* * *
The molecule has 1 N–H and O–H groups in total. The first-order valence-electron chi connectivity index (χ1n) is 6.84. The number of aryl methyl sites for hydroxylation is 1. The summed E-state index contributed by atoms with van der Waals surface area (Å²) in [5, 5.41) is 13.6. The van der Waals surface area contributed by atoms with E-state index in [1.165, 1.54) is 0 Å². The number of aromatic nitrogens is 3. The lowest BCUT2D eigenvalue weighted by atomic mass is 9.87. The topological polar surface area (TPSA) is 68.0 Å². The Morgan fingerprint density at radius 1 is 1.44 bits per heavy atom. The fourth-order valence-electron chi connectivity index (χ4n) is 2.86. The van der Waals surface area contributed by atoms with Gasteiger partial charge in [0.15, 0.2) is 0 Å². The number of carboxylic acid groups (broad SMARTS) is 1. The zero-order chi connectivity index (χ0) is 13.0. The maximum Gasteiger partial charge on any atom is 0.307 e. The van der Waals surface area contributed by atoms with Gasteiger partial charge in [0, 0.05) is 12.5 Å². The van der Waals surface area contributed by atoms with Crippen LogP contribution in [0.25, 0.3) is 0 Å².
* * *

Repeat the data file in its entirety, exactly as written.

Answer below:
The molecule has 1 N–H and O–H groups in total. The first-order valence-electron chi connectivity index (χ1n) is 6.84. The number of aryl methyl sites for hydroxylation is 1. The summed E-state index contributed by atoms with van der Waals surface area (Å²) in [5, 5.41) is 13.6. The van der Waals surface area contributed by atoms with E-state index in [1.165, 1.54) is 0 Å². The number of aromatic nitrogens is 3. The lowest BCUT2D eigenvalue weighted by atomic mass is 9.87. The topological polar surface area (TPSA) is 68.0 Å². The Morgan fingerprint density at radius 1 is 1.44 bits per heavy atom. The fourth-order valence-electron chi connectivity index (χ4n) is 2.86. The van der Waals surface area contributed by atoms with Gasteiger partial charge in [0.15, 0.2) is 0 Å². The number of carboxylic acid groups (broad SMARTS) is 1. The zero-order chi connectivity index (χ0) is 13.0. The maximum Gasteiger partial charge on any atom is 0.307 e. The van der Waals surface area contributed by atoms with Gasteiger partial charge in [0, 0.05) is 12.5 Å². The van der Waals surface area contributed by atoms with Crippen LogP contribution in [0.25, 0.3) is 0 Å².